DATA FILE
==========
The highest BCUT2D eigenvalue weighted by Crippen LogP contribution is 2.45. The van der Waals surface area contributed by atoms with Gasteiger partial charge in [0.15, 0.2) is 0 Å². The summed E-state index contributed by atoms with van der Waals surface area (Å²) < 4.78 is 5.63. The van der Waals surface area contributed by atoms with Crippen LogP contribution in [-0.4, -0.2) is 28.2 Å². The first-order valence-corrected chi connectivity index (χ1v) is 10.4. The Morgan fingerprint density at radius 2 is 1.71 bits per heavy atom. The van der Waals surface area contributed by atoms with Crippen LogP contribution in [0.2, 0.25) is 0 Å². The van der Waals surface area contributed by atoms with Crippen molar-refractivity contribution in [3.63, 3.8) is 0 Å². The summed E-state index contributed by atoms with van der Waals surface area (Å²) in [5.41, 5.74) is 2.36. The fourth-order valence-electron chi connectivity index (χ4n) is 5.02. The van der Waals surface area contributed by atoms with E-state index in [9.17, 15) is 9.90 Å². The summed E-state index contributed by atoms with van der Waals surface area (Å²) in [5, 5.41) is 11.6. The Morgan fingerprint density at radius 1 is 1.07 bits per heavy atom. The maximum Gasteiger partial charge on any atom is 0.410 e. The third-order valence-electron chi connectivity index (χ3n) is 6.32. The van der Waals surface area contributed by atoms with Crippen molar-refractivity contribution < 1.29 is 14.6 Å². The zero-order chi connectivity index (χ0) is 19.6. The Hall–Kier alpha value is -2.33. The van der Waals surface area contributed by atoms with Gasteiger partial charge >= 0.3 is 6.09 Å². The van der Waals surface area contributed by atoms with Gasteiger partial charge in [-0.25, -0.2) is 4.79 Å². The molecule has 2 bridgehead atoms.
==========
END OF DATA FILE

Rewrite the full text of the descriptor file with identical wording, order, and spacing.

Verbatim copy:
The highest BCUT2D eigenvalue weighted by Crippen LogP contribution is 2.45. The van der Waals surface area contributed by atoms with Gasteiger partial charge in [0.15, 0.2) is 0 Å². The summed E-state index contributed by atoms with van der Waals surface area (Å²) < 4.78 is 5.63. The van der Waals surface area contributed by atoms with Crippen LogP contribution in [-0.4, -0.2) is 28.2 Å². The first-order valence-corrected chi connectivity index (χ1v) is 10.4. The Morgan fingerprint density at radius 2 is 1.71 bits per heavy atom. The van der Waals surface area contributed by atoms with Crippen LogP contribution in [0.2, 0.25) is 0 Å². The van der Waals surface area contributed by atoms with Crippen molar-refractivity contribution in [3.63, 3.8) is 0 Å². The summed E-state index contributed by atoms with van der Waals surface area (Å²) in [5.41, 5.74) is 2.36. The fourth-order valence-electron chi connectivity index (χ4n) is 5.02. The van der Waals surface area contributed by atoms with E-state index in [9.17, 15) is 9.90 Å². The summed E-state index contributed by atoms with van der Waals surface area (Å²) in [5, 5.41) is 11.6. The Morgan fingerprint density at radius 1 is 1.07 bits per heavy atom. The maximum Gasteiger partial charge on any atom is 0.410 e. The third-order valence-electron chi connectivity index (χ3n) is 6.32. The van der Waals surface area contributed by atoms with Crippen molar-refractivity contribution < 1.29 is 14.6 Å². The zero-order chi connectivity index (χ0) is 19.6. The Hall–Kier alpha value is -2.33. The van der Waals surface area contributed by atoms with Gasteiger partial charge >= 0.3 is 6.09 Å². The van der Waals surface area contributed by atoms with Gasteiger partial charge in [-0.25, -0.2) is 4.79 Å². The molecule has 2 bridgehead atoms.